Large-scale net fishing can frequently be nearly as damaging. And increasingly, we are seeing massive reef degradation around the region due to smothering of the corals by sediment, sometimes due to active reclamation of coral reefs - such as the ridiculous reclamation going on in Manado, Indonesia, where the economy is based on marine tourism but the government is approving more reclamation on top of stunning reefs in order to build more malls!

Then there's coastal strip mining or bad development practices, like building roads with no coastal vegetation buffer.

Is there hope for the reefs of South-East Asia? What steps can be taken?

Without question I remain very hopeful, in large part because I've been fortunate to see a wide range of success stories throughout the region, especially those where local communities, dive operators, and increasingly governments are working together to sustainably manage their reefs.

I am a huge believer in the importance of creating marine protected areas (MPAs), in which the various marine uses are carefully managed and 20 to 30 per cent of the areas are set aside as "no-fishing zones" in order to allow the replenishment of fish stocks.

Strict enforcement against destructive fishing practices is also highly important - the reefs of South-east Asia are actually incredibly resilient - we just need to give them a chance by removing the most serious stressors like blast-fishing and they recover very well!

What can individuals do to help?

Obviously, individuals can consider donating to their favorite organisations who are working in the realm of marine conservation and management.

For those that are interested in marine tourism - snorkelling, diving, kayaking - choosing a destination where the local government and communities are actively managing their reefs is a big contribution to those local economies.

We also can all make more sustainable choices in our own lifestyles, from focusing on using mass transit like MRT to choosing only sustainable seafood when eating at local restaurants. Chili crab, for instance, is a generally excellent choice - these mangrove crabs grow fast and reproduce in the millions. Sharks are at the other end of the spectrum: They grow extremely slowly, mature late in life, and generally only give birth to a few pups at a time, meaning their populations simply cannot withstand intensive harvesting.

How would you describe what you do: A hobby, a passion, a job, a duty?

For marine conservation, I would probably classify it as "all of the above". While I get paid as a marine conservationist, it is far more than just a job for me - it is an all-consuming passion. I feel a strong sense of duty: Our oceans are in trouble, and I want to do everything I can to ensure that my children can see the same amazing sights and enjoy experiences I have had underwater for the past 30 years.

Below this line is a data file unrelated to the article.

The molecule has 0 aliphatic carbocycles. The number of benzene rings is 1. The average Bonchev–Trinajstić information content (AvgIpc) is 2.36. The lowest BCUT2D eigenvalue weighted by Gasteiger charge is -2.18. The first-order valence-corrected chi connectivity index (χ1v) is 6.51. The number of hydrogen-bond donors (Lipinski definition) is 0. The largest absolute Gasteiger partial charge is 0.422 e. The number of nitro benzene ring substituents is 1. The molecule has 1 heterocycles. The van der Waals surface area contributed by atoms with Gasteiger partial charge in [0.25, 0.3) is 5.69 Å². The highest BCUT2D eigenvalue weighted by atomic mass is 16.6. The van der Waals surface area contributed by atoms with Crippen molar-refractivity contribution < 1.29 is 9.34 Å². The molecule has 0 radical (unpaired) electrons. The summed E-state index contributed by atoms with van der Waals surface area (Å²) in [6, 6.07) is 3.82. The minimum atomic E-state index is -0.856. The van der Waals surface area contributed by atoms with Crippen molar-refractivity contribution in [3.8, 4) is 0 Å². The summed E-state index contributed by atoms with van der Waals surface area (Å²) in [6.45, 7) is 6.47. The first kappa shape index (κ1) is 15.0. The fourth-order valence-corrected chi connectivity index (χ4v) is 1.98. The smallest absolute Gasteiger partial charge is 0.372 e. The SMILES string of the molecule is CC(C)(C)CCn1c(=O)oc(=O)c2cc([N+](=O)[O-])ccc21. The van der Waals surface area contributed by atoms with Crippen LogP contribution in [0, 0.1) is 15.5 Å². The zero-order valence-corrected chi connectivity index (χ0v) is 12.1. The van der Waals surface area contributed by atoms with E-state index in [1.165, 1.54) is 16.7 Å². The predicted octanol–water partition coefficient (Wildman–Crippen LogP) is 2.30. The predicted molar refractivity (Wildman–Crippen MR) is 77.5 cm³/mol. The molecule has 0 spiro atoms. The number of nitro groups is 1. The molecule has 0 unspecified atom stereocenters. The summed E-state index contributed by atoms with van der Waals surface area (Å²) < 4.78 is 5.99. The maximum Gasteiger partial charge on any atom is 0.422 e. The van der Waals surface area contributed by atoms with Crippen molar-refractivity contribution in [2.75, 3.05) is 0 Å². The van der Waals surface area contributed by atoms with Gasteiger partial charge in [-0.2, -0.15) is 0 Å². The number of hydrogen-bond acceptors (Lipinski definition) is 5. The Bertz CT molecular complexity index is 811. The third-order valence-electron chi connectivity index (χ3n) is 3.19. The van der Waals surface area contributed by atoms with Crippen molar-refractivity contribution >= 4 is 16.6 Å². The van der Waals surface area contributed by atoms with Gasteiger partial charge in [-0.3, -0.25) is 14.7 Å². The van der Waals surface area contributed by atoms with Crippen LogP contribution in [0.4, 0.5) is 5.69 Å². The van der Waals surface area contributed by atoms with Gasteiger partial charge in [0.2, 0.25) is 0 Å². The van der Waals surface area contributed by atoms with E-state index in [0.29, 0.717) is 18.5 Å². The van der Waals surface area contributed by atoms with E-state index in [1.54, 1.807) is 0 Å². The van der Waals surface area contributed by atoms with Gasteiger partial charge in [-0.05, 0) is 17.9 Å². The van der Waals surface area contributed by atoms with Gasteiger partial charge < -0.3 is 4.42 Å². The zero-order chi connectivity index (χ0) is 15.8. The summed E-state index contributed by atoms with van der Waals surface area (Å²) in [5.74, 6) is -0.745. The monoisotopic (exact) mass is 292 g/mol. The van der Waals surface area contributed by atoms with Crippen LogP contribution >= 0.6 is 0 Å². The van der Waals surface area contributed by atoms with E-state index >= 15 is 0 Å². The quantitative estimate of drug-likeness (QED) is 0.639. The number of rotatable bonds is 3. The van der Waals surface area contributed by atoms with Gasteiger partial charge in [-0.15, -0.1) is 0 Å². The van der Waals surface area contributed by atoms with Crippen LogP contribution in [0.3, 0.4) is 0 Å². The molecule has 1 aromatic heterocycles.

The fish photography and taxonomy are a relatively small part of my overall job responsibilities, but it qualifies now as my most consuming hobby and without question I'm happiest now when exploring South-east Asian reefs for new fish species.

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50 endangered sea turtles found slaughtered in southern Vietnam 4 Jul 12;

The carcasses of 50 sea turtles found slaughtered at the house of a man in the southern province of Dong Nai

Police in the southern province of Dong Nai Tuesday found 50 slaughtered sea turtles at the home of a local man, Tuoi Tre newspaper reported Wednesday.

Nguyen Ngoc Dong Anh, 28, told police that he had been buying sea turtles from a person in the Mekong Delta province of Tien Giang since last October.

He then hired people to slaughter and process them before selling them both locally and to China, Tuoi Tre reported.

Police confiscated all the turtles and sent them to be identified, it said, adding that they measured between 43 centimeters 78 centimeters long.

People suspected of being involved were also summoned for questioning.

Five of the world’s seven species of sea turtles found in Vietnam are the loggerhead (Caretta caretta), the green turtle (Chelonia mydas), the leatherback (Dermochelys coriacea), the hawksbill (Eretmochelys imbricata) and the olive ridley (Lepidochelys olivacea).

According to the red list of the International Union for Conservation of Nature, the loggerhead and green turtles are “endangered,” while the hawksbill and leatherback turtles are considered to be “critically endangered.”

It listed the olive ridley as “vulnerable.”

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Seabirds Study Shows Plastic Pollution Reaching Surprising Levels Off Coast of Pacific Northwest

ScienceDaily 4 Jul 12;

Plastic pollution off the northwest coast of North America is reaching the level of the notoriously polluted North Sea, according to a new study led by a researcher at the University of British Columbia.